Here is another Messianic Prophecy, although it really isn’t one that’s often mentioned because it isn’t the most pleasant, dealing as it does with God’s judgment. Even so, it too is an important part of the “Christmas Story”.
This passage is a parable. A teacher may use a parable to aid his hearer to recognize his own sin by separating the hearer from the story; that is to draw them into the story before they realize that they are the one who needs to learn a lesson. Here, Isaiah is speaking on God’s behalf to the men of Judah so that they might see the sin they have committed. He approaches this as a prosecuting attorney of God, prosecuting the listeners…
Here, we have several images in the parable, a vineyard, a song, and the “one I love”. The song is his label for the parable itself, while the one I love refers to the men of Judah, and the vineyard refers to God’s people (men of Judah). This is all cleared up in verse 7, which serves as the climax of the parable. The vineyard is the property of the “Lord God Almighty”. The vineyard serves well in this analogy because a vineyard requires a long term investment before it returns any profit for its owner, and because as a unit the vine represents the productivity of parts connected as a whole organic unit. This is an analogy that is used frequently in both the Old and New Testaments to represent the people of God.
5:2: This verse describes the work that the owner of the vineyard has put into ensuring a good result. He has carefully chosen a fertile hillside for the vineyard; the ideal location for grape production. He has carefully cleared and prepared the land; he has carefully planted only the best variety of grape, built a watchtower for its protection, and prepared a winepress to process the crop. Alas! The crop has turned out to be bad. The owner of the vineyard “looked for a crop of good grapes” has an inherent note of anticipation of success, only to be rewarded by disappointment and loss.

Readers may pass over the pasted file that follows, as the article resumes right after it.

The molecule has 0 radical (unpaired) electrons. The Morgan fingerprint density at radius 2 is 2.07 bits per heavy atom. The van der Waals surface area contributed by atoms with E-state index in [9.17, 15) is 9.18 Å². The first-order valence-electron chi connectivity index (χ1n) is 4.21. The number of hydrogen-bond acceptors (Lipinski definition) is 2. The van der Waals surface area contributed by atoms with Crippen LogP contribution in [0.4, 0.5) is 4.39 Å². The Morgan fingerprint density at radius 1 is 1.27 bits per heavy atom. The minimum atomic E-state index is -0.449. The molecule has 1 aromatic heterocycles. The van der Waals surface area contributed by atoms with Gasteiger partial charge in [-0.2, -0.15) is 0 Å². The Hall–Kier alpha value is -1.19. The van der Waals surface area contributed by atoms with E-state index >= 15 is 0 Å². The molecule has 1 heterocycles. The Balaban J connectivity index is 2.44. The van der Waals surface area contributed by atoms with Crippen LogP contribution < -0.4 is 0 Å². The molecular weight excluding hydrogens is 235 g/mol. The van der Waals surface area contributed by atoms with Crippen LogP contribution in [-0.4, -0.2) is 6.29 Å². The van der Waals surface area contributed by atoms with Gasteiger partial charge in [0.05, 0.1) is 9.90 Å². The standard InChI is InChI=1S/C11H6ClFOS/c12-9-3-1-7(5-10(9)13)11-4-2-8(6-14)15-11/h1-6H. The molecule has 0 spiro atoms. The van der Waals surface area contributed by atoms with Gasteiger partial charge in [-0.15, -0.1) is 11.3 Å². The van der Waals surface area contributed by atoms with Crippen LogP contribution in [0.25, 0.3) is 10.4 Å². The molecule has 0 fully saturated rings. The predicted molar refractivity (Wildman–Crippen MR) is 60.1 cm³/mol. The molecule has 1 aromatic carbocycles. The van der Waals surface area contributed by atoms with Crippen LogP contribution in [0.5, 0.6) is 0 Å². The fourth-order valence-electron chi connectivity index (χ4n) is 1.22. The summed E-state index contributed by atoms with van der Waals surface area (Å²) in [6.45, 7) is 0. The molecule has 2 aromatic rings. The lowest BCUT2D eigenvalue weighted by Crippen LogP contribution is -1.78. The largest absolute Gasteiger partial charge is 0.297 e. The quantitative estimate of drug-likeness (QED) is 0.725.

5:3-6: This section opens with Isaiah calling upon the men of Judah to be judges in a court case: Owner v. Vineyard. They are called upon to render a verdict about who caused the failure of the crops. Speaking on behalf of the owner, Isaiah asks what more the owner could have done to prepare the ground, select the site and the plants, and what more he could have done to protect and nurture the vineyard; and still the vineyard produced only bad fruit. In verses 5-6, attorney Isaiah tells the judges what he proposes to do to the vineyard for its lack of productivity: he will destroy it completely. This almost sounds like a motion for summary judgment that might be filed in a modern court. Note particularly verse 6 when he says that he will cause the rain not to fall on the vineyard. Of course, this makes it obvious that God is the owner of the vineyard, but more than that, God causing the rain not to fall is a curse under the Law of Moses; a covenant term to be used to punish disobedience. (Lev. 26:19; Deut. 28:23-24)
5:7: The meaning of the parable comes into focus at this point. Notice the parallel between v. 2 “he looked for… but it yielded” and v. 7 “he looked for… but he saw/heard” God built and blessed the Nation in anticipation of good fruit, but the Nation yielded bloodshed and distress; rebellion was what God received in return for His abundant love. The day of reckoning has come. Compare this to Matthew 21:33-46; Hebrews 6:4-6.
“Therefore I tell you that the kingdom of God will be taken away from you and given to a people who will produce its fruit.
The point Jesus was making in Matthew 21, and that Isaiah is making is the same: When Messiah comes, those of God’s people who refuse to repent and receive God’s grace will be judged, and God’s grace will be offered to the Gentiles, and all Nations will be blessed, even though a great number of God’s people will not receive His grace.
This sounds a bit like Joel’s message, doesn’t it?